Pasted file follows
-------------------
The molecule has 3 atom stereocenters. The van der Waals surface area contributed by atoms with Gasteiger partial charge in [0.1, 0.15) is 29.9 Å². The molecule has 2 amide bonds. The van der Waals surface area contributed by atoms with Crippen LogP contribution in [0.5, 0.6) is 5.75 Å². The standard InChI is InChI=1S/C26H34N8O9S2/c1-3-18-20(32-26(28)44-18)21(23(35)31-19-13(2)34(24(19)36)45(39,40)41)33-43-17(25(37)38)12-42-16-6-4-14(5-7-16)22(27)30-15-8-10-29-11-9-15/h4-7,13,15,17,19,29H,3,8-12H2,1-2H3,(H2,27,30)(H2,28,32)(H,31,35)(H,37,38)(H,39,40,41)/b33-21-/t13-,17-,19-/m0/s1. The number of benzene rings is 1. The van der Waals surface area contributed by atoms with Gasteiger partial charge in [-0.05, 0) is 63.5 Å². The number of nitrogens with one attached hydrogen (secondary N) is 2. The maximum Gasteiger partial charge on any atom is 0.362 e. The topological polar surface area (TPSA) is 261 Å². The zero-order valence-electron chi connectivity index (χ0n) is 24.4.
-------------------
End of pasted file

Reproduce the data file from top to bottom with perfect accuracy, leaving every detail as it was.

The molecule has 3 atom stereocenters. The van der Waals surface area contributed by atoms with Gasteiger partial charge in [0.1, 0.15) is 29.9 Å². The molecule has 2 amide bonds. The van der Waals surface area contributed by atoms with Crippen LogP contribution in [0.5, 0.6) is 5.75 Å². The standard InChI is InChI=1S/C26H34N8O9S2/c1-3-18-20(32-26(28)44-18)21(23(35)31-19-13(2)34(24(19)36)45(39,40)41)33-43-17(25(37)38)12-42-16-6-4-14(5-7-16)22(27)30-15-8-10-29-11-9-15/h4-7,13,15,17,19,29H,3,8-12H2,1-2H3,(H2,27,30)(H2,28,32)(H,31,35)(H,37,38)(H,39,40,41)/b33-21-/t13-,17-,19-/m0/s1. The number of benzene rings is 1. The van der Waals surface area contributed by atoms with Gasteiger partial charge in [-0.05, 0) is 63.5 Å². The number of nitrogens with one attached hydrogen (secondary N) is 2. The maximum Gasteiger partial charge on any atom is 0.362 e. The topological polar surface area (TPSA) is 261 Å². The zero-order valence-electron chi connectivity index (χ0n) is 24.4.